The year virtual reality becomes reality

“Role up your sleeves, journo industry, because you need to start preparing to lead the next disruption. When it actually hits is nearly irrelevant, because there’s no doubt it will hit.”

Whether you dismiss it as hype or not, the truth is virtual reality technology is coming — and faster than you think. So the biggest challenge the journalism industry faces in 2016 is how can they invest and innovate on an emerging technology that hasn’t gone mainstream yet.

robert-hernandezDo news orgs get in early and risk the tech not working out? Or should they wait and let others define VR journalism and risk being left behind, again? (Think mobile, think social, think blogs, think everything on the Internet…our track record is pretty bad.)

The solution? Why not both?

Role up your sleeves, journo industry, because you need to start preparing to lead the next disruption. When it actually hits is nearly irrelevant, because there’s no doubt it will hit.

Whether you call it virtual, augmented, or mixed reality, this tech is real and it’s coming. So start experimenting what journalism could be on platforms like the Oculus Rift, Samsung Gear VR, Google Cardboard, and many others. And, you don’t have to do it alone. Partner up with institutions like the University of Southern California and other schools that are poised to lead the charge.

My students and I aren’t going to wait for you to be “convinced.” We’re preparing the first drafts of VR/AR/MR journalism today and would love to collaborate. My class has gotten solid experience with 360º video, which is the low-hanging fruit of VR. I went this route because we have the skillset needed to produce these experiences in our newsrooms now, but need time to experiment and find best practices.

Using one of many, many different 360-rig configurations can get any newsroom up and proactively exploring what this type of storytelling can be. Add some stitching software, After Effects, and, of course, basic video editing skills and you’re pretty much at the industry level.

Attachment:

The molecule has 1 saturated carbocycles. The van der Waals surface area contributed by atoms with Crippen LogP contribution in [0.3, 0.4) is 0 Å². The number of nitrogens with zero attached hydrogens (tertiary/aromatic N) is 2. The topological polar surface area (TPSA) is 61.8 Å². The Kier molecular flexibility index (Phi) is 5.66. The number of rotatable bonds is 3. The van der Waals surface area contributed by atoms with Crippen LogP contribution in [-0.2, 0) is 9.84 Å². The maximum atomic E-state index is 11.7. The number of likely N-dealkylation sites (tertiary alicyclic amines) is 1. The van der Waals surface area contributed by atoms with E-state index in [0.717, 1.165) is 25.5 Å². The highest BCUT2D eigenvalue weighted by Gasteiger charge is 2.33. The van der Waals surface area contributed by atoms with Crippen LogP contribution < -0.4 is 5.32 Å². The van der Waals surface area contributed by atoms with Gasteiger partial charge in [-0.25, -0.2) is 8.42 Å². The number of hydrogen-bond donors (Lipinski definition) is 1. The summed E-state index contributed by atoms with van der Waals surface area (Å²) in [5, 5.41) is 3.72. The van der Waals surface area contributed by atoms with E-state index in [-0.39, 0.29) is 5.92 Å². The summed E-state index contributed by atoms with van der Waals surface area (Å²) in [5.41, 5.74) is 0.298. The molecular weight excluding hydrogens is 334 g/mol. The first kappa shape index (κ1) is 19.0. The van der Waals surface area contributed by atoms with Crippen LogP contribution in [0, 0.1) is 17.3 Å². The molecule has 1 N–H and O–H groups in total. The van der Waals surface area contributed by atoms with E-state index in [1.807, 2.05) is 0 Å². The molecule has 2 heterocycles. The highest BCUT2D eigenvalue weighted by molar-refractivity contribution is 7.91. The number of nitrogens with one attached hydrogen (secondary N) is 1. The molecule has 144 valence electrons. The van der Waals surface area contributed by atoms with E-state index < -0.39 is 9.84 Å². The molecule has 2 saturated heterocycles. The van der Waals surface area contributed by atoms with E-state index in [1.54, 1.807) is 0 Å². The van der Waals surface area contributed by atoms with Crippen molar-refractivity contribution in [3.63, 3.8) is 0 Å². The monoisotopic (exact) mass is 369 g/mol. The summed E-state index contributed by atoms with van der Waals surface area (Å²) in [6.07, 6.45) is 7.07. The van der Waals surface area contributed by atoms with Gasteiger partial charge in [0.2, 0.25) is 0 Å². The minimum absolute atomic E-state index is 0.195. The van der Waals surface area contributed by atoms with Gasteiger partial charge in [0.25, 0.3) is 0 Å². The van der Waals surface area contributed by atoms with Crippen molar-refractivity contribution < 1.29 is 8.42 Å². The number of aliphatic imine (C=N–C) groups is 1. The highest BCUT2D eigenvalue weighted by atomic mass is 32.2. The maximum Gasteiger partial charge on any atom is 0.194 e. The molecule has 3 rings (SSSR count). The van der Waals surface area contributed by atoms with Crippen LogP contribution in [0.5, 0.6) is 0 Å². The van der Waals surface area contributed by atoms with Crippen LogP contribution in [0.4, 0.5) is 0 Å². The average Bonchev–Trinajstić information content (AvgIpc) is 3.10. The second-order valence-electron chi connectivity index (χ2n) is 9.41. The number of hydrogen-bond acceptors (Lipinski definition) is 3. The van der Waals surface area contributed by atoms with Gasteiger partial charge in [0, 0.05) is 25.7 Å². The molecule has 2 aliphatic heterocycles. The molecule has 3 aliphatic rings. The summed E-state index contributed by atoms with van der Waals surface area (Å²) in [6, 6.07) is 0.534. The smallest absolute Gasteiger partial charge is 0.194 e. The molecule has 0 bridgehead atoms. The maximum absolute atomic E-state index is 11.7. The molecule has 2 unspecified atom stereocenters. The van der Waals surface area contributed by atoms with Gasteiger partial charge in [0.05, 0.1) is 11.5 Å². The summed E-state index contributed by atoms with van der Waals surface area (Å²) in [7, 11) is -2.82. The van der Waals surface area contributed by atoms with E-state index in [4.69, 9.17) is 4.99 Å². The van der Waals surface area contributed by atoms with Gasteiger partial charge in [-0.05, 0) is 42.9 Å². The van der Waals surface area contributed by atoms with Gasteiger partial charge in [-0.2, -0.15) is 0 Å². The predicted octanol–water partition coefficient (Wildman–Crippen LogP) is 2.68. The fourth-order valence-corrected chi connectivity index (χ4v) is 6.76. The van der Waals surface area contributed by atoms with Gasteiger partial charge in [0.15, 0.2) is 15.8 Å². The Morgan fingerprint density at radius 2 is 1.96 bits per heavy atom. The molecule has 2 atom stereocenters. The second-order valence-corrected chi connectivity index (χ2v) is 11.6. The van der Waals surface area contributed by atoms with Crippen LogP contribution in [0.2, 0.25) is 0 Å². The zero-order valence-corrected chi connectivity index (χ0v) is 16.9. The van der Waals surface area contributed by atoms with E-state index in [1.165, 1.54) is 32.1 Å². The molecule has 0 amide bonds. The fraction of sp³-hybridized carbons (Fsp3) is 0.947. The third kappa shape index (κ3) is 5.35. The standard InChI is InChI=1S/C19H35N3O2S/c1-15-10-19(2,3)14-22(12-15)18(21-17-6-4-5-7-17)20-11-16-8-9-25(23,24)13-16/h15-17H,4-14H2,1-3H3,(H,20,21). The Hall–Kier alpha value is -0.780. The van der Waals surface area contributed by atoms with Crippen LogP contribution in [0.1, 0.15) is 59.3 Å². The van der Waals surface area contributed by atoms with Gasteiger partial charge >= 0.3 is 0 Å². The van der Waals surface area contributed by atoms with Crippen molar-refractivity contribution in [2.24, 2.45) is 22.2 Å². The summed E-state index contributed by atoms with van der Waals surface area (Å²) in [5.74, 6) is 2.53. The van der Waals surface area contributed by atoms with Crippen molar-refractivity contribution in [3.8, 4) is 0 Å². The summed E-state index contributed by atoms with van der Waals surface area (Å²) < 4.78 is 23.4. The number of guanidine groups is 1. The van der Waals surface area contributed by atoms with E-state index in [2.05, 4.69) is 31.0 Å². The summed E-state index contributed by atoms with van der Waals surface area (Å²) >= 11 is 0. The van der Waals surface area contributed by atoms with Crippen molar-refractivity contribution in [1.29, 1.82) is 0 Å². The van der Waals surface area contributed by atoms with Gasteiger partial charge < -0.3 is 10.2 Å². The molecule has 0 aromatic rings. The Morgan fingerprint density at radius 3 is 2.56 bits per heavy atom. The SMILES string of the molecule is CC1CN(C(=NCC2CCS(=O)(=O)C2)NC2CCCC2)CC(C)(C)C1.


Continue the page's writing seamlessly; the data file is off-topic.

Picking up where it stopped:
Distribution is still fragmented (cue reference to early days of Internet here), but you can get your projects seen on platforms like YouTube and Facebook, but I recommend checking out newcomers like Vrideo, Kolor Eyes, and more.

That gets you started. And hopefully that gets newsroom leaders to see the potential of true VR, which is a skillset outside of most newsrooms.

Think gaming. 3-D models through Maya or Cinema 4D, ported into Unreal or Unity, are the core requirements. Storytelling through immersive interactivity at this level is new for us, so it makes complete sense to partner up with game designers. There’s a lot of work to be done with this collaboration where new forms of storytelling are yet to be developed, including immersive data visualizations.

A lot of the early projects are going to fail. Some will be gimmicks; others will feel forced. But through these iterations and drafts, we will get close to understanding what journalism will be when it is wearable and immersive.

And we’ll be better prepared for when this technology really does go mainstream. We’ll also be prepared when it goes mobile.

I wrote this last year and I will say it again this year: Magic Leap. They’ve hired some of the best minds across many industries and they know that compelling content is what will make this technology viable.

In fact, most tech companies know that journalism makes for compelling content, so that’s why you’re seeing such a shift into the news game.

We — industry and academia — both have a vested interest in shaping journalism in these emerging spaces, ensuring its ethics and relevancy. While I won’t predict that virtual reality will be in every household, 2016 is the year virtual reality becomes reality. And it’s our year to lead.

Robert Hernandez is an associate professor of professional practice at the Annenberg School for Communication and Journalism at the University of Southern California.